BROOKLYN HEIGHTS, Ohio — In terms of activism against the immigration policies of President Donald Trump, a vigil outside of U.S. Immigration and Customs Enforcement’s office in a Brooklyn Heights office park on Thursday afternoon was one of the tamer protests.
The event, which drew about two dozen people to stand in the grass outside the building, included no chanting or even a raised voice.
The group of activists sang and prayed, standing firm in its own way against the policies of Trump’s administration, which heightened enforcement of immigration laws against people suspected of being in the country illegally and people seeking asylum.
While Trump and his supporters defend the actions of ICE as necessary, others have accused agents of using heavy handed tactics.
The resistance intensified with reports of officials separating parents and children from Latin American countries who tried to cross into the U.S.
“That is not what we signed up for as American citizens,” Oberlin resident Ben Wisner said at Thursday’s event.
The people in attendance all stood behind or to the side of a large sign that said “This is about FAMILY” and “Immigration Reform Now!” They faced the street, and while most drivers did not acknowledge them, a few honked or signaled.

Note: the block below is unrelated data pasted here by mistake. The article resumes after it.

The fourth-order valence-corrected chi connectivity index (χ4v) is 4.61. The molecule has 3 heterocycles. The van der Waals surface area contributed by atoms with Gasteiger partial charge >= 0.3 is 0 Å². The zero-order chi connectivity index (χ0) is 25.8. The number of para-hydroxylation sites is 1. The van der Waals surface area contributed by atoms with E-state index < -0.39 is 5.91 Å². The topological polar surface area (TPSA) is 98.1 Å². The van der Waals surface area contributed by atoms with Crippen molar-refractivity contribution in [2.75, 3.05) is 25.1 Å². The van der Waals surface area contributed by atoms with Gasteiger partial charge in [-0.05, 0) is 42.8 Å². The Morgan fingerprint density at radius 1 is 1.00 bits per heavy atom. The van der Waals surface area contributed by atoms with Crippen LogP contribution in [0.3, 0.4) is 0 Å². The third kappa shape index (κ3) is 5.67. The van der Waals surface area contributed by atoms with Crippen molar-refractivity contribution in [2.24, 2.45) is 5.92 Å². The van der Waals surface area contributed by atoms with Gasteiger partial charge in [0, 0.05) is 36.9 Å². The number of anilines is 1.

After a prayer led by the Rev. Lisa O’Rear of St. Andrew Episcopal Church in Mentor, the group sang the spiritual “Go Down Moses.”
People in attendance said they have attended other events, of which there have been several both in Cleveland and nationwide.
Chrissy Stonebraker-Martinez, co-director of the InterReligious Task Force on Central America and one of the event’s organizers, said the group hosted and participated in protests and activism before Trump took office, as President Obama’s administration also actively deported people suspected of being in the country illegally.
Their activism increased following his November 2016 election, though, and especially as stories were published in news outlets nationwide about the conditions in which immigrants are held and how families are separated at the U.S.-Mexico border.
By Eric Heisig FOR CLEVELAND.COM
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